The Past and Future of Mars
Last month, on February 18th, NASA Mars Rover, Perseverance, touched down on the surface of the red planet after more than 7 months in transit. While the commute may have been terrible (even without traffic!) the payoff will be worth it. Perseverance, like Curiosity before it, will scour the surface of Mars to unlock the secrets of its past, as well as the keys to future exploration and even potential human habitation! Unlike Curiosity, however, Perseverance has a few extra toys to help it unravel the mystery of our celestial neighbor. Among these are tools to help the rover seek out sub-surface water (if it exists), and/or evidence of ancient life in the form of preserved microbial substances.
Water… on Mars?
That’s right! It’s a pretty widely accepted belief among space scientists that the red planet used to be a lot wetter than it is today. In fact, many of the craters on the surface were likely actually lakes millions or billions of years ago! Jezero crater, where Perseverance touched-down, actually has, among other water-evidencing features, a preserved river delta. For this reason, it is believed that evidence of microbial life may still be preserved in specific types of rock found in the area. Perseverance is equipped with a mechanism that will allow it to drill into different areas in the crater and create samples for scientists to analyze to determine whether or not real alien life (albeit, microbial alien life) once existed on the planet next to ours. Unfortunately, Perseverance won’t be making a return trip to Earth, so the samples will simply be deposited safely on the red surface for another mission to retrieve in a few years.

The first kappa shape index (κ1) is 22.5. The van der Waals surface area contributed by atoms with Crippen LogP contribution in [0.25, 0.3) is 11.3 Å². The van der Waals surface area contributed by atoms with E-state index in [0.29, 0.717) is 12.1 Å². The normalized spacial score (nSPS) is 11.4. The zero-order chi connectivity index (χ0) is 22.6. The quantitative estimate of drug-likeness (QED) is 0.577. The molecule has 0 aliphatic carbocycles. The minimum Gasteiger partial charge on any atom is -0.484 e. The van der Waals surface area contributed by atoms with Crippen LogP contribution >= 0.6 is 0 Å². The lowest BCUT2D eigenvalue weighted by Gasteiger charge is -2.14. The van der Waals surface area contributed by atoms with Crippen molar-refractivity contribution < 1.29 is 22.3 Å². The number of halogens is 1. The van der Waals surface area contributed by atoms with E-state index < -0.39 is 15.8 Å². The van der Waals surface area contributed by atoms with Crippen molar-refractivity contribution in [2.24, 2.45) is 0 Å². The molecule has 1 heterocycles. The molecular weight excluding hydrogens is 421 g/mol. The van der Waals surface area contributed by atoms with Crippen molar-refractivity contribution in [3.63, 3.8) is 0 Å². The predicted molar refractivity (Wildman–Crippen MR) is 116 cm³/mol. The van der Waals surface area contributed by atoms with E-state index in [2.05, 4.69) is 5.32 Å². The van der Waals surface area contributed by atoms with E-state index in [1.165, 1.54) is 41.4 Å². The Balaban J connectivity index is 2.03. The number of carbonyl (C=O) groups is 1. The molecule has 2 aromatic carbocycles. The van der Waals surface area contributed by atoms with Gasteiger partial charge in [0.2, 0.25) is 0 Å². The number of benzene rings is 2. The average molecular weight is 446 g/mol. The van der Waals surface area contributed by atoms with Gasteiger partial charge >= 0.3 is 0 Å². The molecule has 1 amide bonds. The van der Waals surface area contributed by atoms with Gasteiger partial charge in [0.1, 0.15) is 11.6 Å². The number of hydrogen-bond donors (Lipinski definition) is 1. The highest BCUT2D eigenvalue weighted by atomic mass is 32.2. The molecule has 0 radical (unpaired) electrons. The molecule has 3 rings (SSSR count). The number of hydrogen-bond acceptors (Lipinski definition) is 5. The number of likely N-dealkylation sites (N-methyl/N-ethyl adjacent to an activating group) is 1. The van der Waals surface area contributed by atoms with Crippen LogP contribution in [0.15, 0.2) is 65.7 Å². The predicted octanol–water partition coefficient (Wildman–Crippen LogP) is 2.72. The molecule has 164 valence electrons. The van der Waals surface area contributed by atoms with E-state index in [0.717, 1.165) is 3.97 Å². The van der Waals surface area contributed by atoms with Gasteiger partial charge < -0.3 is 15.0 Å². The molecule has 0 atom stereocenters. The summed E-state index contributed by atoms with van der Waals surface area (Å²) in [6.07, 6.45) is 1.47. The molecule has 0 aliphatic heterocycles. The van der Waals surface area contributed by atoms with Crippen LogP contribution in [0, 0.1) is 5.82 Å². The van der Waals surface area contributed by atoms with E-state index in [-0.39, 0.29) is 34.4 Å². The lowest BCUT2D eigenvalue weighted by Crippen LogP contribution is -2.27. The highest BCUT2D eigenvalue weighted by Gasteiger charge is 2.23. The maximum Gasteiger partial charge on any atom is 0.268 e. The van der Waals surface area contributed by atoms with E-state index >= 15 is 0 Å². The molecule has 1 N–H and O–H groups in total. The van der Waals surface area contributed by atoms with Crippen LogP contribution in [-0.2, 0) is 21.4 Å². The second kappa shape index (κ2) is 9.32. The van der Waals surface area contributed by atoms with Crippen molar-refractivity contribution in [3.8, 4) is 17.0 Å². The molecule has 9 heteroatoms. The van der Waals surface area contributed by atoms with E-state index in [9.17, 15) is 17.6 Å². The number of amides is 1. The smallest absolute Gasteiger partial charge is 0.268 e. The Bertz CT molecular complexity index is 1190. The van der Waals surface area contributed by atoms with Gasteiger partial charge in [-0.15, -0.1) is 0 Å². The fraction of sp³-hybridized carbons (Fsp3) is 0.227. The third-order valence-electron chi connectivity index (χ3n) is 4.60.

Perseverance Isn’t Alone
No, we don’t mean that there are little green guys hanging out with the rover. What we actually mean is that Perseverance brought a friend in the form of Ingenuity, AKA the Mars Helicopter! The tiny chopper hitched a ride on the rover’s belly in order to have a chance at taking flight on Mars – the first-ever powered flight on the red planet, in-fact. Because of the difference in atmosphere between Earth and Mars, scientists weren’t sure if flight would be possible there, so Ingenuity will be taking several test flights to see how well the planet allows for air traffic. If all goes well, it’s possible that there may be manned flights on Mars in the future, which would make exploring a whole lot easier. As much as we like the buggies they sent to the moon, there aren’t exactly paved roads on other celestial bodies, so driving isn’t always quick or comfortable.
The Future of Mars
There’s a lot of mystery still surrounding Mars. The distance between our planet and it makes it difficult to do real hands-on research, but thanks to the rovers, humans are slowly unlocking the secrets of the fourth rock from the sun. Could there be human habitation in the future? Perseverance is equipped with an oxygen converter to test how well we can turn the largely carbon-dioxide atmosphere of Mars into breathable oxygen so that Mars may one day support human occupants. Was there ever life on Mars? It may take time, but technology is improving by leaps and bounds every day, and each mission gets us a little closer to uncovering the secrets of Mars’ past. Thanks to Mars’ once-watery surface, we may be close to discovering real alien life. How cool is that?
Learn More about Perseverence
For more information about Perseverance, Ingenuity, and the Mars Missions, check out the official Mars 2020 website. We’d like to give a big shout-out to the whole team of NASA scientists that put a robot on the surface of a different planet. That’s crazy and amazing.